ASKSAGE: Sage Q&A Forum - Latest question feedhttps://ask.sagemath.org/questions/Q&A Forum for SageenCopyright Sage, 2010. Some rights reserved under creative commons license.Wed, 04 Sep 2013 10:06:49 -0500Simplify result of this definite integralhttps://ask.sagemath.org/question/10503/simplify-result-of-this-definite-integral/It is well known that for $n\in\mathbb{N}$ and $n>0$ (an maybe even for more than these restrictions): $$I_n = \int_0^\infty\frac{x^n}{e^x-1}dx = \zeta(n+1)n!$$ which, analytically can be shown easily by expanding $1/(1-e^{-x})$ into a geometric series, which leads to trivial integrals, and by using $\zeta(n+1)=\sum_{l=1}^\infty l^{-(n+1)}$. So, eg.: $$I_1 = \pi^2/6$$ $$I_2 = 2\zeta(3)$$ a.s.o...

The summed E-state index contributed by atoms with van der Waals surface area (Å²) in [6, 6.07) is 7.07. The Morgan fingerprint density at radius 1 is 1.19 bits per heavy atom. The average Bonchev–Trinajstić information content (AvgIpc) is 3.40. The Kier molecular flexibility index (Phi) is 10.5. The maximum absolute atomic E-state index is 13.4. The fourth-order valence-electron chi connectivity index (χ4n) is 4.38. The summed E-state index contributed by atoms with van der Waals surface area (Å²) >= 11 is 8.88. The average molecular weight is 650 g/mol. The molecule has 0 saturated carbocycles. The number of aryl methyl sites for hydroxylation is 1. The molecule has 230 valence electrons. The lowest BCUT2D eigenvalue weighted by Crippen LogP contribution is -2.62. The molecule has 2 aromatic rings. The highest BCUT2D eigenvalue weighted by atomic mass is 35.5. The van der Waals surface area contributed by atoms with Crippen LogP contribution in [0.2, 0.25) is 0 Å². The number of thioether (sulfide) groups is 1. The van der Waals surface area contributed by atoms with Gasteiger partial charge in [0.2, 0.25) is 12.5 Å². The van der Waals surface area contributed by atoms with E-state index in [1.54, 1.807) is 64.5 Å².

Now, if I try even the simplest case with sage, I get this 'nifty' little results
sage: integrate(x/(exp(x)-1),x,0,oo)
-1/6*pi^2 + limit(-1/2*x^2 + x*log(-e^x + 1) + polylog(2, e^x), x,
+Infinity, minus)
**Is there any trick to simplify this** down to the final result, or is this about as far as I can get with sage alone?
PS.: it is probably needless to say that (once again ... :( ...)
In[1]:= Integrate[x/(Exp[x] - 1), {x, 0, Infinity}]
Out[1]:= Pi^2/6
MarkWed, 04 Sep 2013 10:06:49 -0500https://ask.sagemath.org/question/10503/